Is your new car a national security threat? Through the Cold War, both sides of the Iron Curtain resolved the question of expanding aerial surveillance capabilities by signing the Open Skies Treaty—providing clear rules on how and when both NATO and Warsaw Pact nations could spy on each other from the sky, while also regulating flight paths for these surveillance missions. Instead it tries to stop them altogether.
Consumer vehicles are a recent addition to the national security equation. But thanks to the globalized economy and modern product development, they are perhaps an even trickier challenge.
As it stands, Teslas are arguably the most connected and widespread of the new generation of vehicles. Not only do they collect massive amounts of data on the driver, from call logs to on-board browser history to average speed and route history, but their outward-looking sensors and cameras can transmit significant information about the surrounding world. .
Early this year, David Colombo, a 19-year-old German programmer, demonstrated that it wasn’t possible to access sensitive data on Tesla customers—it was that simple. Using a third-party application with access to Tesla’s API, Colombo hacked into the systems of more than two dozen Teslas around the world, controlling their locks, windows, and sound systems and downloading a huge bundle of information.
“I was able to see a large amount of data. “Where the Tesla is, where it’s charged, current location, where it usually parks, while driving, travel speed, navigation requests, history of software updates, weather history around the Tesla and much more,” Colombo Posted in Medium post Published in January, it details his exploits.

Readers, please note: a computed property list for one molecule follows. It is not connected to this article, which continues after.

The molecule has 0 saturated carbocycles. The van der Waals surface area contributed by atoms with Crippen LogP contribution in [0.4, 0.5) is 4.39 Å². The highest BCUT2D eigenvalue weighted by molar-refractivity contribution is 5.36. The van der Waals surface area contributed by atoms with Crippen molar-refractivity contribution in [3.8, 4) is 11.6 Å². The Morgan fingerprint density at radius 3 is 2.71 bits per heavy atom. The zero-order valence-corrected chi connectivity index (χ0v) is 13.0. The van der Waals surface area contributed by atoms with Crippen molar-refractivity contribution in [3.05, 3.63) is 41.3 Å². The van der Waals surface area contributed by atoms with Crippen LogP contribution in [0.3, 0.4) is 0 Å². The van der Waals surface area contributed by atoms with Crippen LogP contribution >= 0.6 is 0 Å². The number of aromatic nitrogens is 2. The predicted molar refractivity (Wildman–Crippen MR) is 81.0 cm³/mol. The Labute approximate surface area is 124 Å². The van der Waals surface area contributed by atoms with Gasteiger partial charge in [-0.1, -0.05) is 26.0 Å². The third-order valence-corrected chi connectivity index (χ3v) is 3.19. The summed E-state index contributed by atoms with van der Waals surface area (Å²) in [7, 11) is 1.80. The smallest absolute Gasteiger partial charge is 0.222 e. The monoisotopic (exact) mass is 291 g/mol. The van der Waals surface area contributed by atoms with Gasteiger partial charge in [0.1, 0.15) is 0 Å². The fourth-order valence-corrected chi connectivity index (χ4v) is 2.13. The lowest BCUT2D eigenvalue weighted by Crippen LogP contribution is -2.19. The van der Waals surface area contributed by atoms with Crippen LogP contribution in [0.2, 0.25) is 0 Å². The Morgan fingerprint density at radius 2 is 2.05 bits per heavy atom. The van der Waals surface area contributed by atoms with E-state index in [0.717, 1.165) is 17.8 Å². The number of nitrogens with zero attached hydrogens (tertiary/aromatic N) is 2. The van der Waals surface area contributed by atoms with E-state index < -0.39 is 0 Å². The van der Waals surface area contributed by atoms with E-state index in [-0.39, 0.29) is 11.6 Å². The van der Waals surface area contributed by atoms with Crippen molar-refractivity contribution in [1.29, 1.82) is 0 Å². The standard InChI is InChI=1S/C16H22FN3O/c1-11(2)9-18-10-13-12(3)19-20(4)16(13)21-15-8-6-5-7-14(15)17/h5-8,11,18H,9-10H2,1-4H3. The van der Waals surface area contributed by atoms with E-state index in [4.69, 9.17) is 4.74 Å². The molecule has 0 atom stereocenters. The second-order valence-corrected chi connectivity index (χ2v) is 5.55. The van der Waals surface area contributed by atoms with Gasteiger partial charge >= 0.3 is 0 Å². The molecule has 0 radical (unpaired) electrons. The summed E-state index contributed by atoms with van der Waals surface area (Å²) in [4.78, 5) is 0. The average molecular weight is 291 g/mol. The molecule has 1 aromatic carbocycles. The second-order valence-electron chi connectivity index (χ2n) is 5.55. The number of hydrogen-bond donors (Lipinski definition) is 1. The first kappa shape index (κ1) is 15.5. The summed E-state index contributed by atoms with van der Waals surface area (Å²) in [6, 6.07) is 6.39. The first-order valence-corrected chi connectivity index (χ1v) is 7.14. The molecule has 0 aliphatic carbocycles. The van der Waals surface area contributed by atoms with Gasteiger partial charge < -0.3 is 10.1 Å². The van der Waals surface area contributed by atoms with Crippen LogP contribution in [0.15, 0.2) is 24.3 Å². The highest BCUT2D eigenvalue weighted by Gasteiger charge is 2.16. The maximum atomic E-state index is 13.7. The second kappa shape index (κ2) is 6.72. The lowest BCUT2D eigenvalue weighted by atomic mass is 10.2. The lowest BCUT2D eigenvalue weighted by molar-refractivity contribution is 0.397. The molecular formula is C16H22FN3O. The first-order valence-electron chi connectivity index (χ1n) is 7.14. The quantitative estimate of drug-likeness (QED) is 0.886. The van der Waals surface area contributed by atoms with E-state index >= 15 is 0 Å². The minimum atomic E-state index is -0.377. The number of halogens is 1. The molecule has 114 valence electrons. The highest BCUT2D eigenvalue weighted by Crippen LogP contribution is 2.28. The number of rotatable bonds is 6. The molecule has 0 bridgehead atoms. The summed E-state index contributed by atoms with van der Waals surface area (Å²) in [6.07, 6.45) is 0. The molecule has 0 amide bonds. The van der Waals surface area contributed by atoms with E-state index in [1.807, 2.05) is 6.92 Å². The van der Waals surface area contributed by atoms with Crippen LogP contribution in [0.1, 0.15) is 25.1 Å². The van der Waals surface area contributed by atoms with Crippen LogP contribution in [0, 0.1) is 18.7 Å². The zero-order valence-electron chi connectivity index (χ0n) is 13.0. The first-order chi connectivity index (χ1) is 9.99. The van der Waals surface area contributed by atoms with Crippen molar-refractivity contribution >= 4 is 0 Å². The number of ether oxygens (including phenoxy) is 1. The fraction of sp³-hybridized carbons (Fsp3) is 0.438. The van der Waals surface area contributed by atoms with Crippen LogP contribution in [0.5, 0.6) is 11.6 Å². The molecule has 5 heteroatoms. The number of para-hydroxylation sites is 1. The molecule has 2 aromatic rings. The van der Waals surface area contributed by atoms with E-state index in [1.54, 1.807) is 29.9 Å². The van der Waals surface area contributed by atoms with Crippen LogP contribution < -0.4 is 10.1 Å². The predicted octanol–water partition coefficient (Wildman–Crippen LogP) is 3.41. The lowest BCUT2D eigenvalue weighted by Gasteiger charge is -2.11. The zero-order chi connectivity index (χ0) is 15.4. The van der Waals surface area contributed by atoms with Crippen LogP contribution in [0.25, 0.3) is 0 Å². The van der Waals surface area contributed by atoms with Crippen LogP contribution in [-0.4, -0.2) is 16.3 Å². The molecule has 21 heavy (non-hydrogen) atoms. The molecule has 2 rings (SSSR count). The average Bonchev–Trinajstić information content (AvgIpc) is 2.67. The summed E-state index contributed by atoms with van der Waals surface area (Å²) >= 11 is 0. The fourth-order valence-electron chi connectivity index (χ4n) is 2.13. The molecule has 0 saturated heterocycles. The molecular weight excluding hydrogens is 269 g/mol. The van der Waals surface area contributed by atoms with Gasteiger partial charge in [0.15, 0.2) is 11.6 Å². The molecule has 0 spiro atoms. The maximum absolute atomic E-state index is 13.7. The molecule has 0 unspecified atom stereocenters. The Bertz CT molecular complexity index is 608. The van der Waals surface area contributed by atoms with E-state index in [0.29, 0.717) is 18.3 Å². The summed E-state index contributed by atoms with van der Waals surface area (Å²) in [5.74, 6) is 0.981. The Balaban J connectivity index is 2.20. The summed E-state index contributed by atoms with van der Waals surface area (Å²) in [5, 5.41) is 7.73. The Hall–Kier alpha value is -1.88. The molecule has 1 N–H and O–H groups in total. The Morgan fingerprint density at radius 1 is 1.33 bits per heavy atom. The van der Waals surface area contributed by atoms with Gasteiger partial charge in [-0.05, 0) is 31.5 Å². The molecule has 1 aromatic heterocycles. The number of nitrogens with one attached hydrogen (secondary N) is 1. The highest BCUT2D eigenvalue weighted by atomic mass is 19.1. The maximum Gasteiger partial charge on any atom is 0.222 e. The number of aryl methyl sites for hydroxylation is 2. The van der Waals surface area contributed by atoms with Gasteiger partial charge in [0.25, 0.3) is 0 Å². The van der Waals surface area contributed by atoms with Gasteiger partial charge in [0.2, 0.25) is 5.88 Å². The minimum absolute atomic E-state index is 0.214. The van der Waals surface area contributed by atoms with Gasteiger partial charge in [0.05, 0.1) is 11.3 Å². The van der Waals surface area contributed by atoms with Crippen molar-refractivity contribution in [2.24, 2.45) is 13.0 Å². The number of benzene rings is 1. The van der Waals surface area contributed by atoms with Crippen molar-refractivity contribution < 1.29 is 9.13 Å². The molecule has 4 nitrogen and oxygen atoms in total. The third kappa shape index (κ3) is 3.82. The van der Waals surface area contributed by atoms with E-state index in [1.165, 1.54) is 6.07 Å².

Although the specific vulnerabilities Colombo took advantage of have been patched, his hack demonstrates a huge flaw at the core of these smart vehicles: sharing data isn’t a bug; It is a feature.
The amount of data Tesla collects and uses is only the tip of the iceberg. We haven’t yet seen fully autonomous vehicles or “smart cities” with 5G-enabled roads and traffic lights.
In the near future, cars will collect information not only about their driver and passengers, but also about the vehicles, pedestrians, and the city around them. A car needs some of that data to function properly—to minimize collisions, plan routes better, and improve vehicles.
“The United States and Europe are asleep at the wheel,” said Tu Le, managing director of Sino Auto Insights. The US, Canada and Europe may continue to be the world leaders in producing conventional vehicles, but that lead will not last long. Whether it’s cobalt mining, lithium battery innovation, 5G-enabled technology or big data analytics, Le says China is several steps ahead of its Western competitors.
“All unrelated things are converging into this smart EV,” Le said.
However, not all of Beijing’s success has come honestly. Accusations were made against Chinese nationals theft Intellectual property from American companies to promote China’s growing industry. Le said that spying certainly helps but is not the main reason for Beijing’s explosive growth in the automotive sector.